We will have a good slate of sessions at the ASSA meetings in San Antonio on January 5-7, 2024. Upon the recommendation of the TW Schultz Committee, we invited Jeff Wooldridge of Michigan State University as the TW Schultz Memorial Lecture and Awardee. Jeff Wooldridge is a University Distinguished Professor of Economics at Michigan State University and a Fellow of the Econometrics Society. His TW Schultz lecture will be held on Friday, January 5, 2024 (typically starts at 6 pm) in San Antonio. The title of his lecture is “Regression-Based Strategies for Heterogeneous Treatment Effects with Staggered Interventions.” This would be of great interest to those interested in causal inference work. Jeff has more recently been working on extensions to two-way fixed effects. Lately, he has also been able to develop a framework that allows various estimators with extra cross-sectional controls or time period controls.
We will also have a great slate of AAEA Invited Paper sessions at the 2024 ASSA meeting:
- Integrated Assessment Models (IAMs) for Navigating the Intersections of Agriculture, Climate Change, Trade and Water Quality
- Evaluating the Medium- and Longer-Term Health and Economic Impacts of Sugar-Sweetened Beverage Taxes
- Research Frontiers in Agricultural Trade and Policy
- New Insights of the Role of Women in Agrifood System
- Farm Labor, Immigration, Wages, and Policy Impacts
- Encouraging Women’s Use of Agriculture-Related Financial Instruments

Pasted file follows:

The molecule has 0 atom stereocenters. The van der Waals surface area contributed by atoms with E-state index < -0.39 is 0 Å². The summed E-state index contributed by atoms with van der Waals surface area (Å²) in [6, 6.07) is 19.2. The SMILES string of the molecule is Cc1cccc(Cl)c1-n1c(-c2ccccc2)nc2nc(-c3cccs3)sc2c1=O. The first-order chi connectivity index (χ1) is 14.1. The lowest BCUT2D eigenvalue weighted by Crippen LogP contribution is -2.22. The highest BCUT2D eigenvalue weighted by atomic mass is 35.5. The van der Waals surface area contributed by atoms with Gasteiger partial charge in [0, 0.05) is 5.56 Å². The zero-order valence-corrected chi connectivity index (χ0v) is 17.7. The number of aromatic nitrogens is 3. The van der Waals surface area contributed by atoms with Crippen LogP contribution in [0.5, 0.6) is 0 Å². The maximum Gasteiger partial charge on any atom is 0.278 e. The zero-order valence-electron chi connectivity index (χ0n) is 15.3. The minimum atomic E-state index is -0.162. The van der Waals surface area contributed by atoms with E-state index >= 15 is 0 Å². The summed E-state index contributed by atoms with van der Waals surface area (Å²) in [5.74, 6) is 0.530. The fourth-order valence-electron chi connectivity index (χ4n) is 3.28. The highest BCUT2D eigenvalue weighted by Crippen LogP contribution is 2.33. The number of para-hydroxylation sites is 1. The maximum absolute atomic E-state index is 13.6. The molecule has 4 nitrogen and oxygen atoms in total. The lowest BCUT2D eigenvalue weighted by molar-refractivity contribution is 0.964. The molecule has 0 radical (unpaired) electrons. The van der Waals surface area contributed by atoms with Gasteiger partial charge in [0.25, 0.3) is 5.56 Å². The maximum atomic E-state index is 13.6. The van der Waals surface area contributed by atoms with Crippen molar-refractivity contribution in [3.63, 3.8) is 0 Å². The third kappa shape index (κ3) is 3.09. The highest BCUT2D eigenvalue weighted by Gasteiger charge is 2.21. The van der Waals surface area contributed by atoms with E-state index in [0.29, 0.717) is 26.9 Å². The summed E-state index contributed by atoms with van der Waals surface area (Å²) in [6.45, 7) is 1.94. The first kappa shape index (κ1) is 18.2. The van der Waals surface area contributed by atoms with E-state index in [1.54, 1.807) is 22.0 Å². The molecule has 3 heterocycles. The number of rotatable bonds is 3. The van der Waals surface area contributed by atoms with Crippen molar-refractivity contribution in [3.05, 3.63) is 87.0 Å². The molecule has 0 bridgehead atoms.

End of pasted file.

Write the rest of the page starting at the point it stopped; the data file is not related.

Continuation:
We would like to highlight the new AAEA Teaching Academy that will be led by a Steering Committee consisting of Jason Bergtold and Na Zuo (co-chairs), Hannah Shear, Rui Chen, Jennifer Clark, Kathleen Liang, Ross Pruit, and Jerrod Penn. The goal is to provide an inclusive, innovative, effective, and evidence-based pedagogy, teaching methods, and learning tools. The AAEA Teaching Academy would consist of multiple elements that include pre- or post-conference workshops at AAEA on a rotating theme; virtual workshops held throughout the year to help participants build teaching and instruction skills; virtual conversations on teaching in agricultural and applied economics to reflect on workshops, share ideas, and build a community of practice in pedagogy; and a repository for teaching effectiveness and excellence, as well as scholarship of teaching and learning, hosted by Applied Economics Teaching Resources (AETR). In addition, the AAEA Teaching Academy will help connect graduate students and early career faculty with mentors. We also want to reach those at liberal arts and primary undergraduate teaching institutions; at 1890 and 1994 Land Grants; and those in primary teaching roles (lecturer, instructor, clinical professor, professor of practice, etc.) at 1862 Land Grants and other research institutions. That said, the workshops and resources will be valuable for faculty members at any stage who want to continue their own pedagogical education or freshen things up in the classroom.